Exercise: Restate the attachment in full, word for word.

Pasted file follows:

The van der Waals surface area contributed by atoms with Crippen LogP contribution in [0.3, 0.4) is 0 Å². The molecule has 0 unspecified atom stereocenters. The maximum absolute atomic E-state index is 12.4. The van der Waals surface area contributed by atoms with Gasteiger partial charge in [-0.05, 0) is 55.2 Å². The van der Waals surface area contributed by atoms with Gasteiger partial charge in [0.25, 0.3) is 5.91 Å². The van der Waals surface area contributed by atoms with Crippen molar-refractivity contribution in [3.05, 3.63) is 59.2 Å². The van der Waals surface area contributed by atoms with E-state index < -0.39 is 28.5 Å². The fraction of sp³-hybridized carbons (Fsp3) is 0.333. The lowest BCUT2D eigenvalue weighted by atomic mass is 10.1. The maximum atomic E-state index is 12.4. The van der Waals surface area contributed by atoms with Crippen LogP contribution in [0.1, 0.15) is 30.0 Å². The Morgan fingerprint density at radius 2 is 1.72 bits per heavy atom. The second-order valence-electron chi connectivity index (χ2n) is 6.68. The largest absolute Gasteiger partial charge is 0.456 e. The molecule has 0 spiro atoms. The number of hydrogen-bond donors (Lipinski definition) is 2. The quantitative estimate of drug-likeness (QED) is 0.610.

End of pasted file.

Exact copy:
The van der Waals surface area contributed by atoms with Crippen LogP contribution in [0.3, 0.4) is 0 Å². The molecule has 0 unspecified atom stereocenters. The maximum absolute atomic E-state index is 12.4. The van der Waals surface area contributed by atoms with Gasteiger partial charge in [-0.05, 0) is 55.2 Å². The van der Waals surface area contributed by atoms with Gasteiger partial charge in [0.25, 0.3) is 5.91 Å². The van der Waals surface area contributed by atoms with Crippen molar-refractivity contribution in [3.05, 3.63) is 59.2 Å². The van der Waals surface area contributed by atoms with E-state index < -0.39 is 28.5 Å². The fraction of sp³-hybridized carbons (Fsp3) is 0.333. The lowest BCUT2D eigenvalue weighted by atomic mass is 10.1. The maximum atomic E-state index is 12.4. The van der Waals surface area contributed by atoms with Crippen LogP contribution in [0.1, 0.15) is 30.0 Å². The Morgan fingerprint density at radius 2 is 1.72 bits per heavy atom. The second-order valence-electron chi connectivity index (χ2n) is 6.68. The largest absolute Gasteiger partial charge is 0.456 e. The molecule has 0 spiro atoms. The number of hydrogen-bond donors (Lipinski definition) is 2. The quantitative estimate of drug-likeness (QED) is 0.610.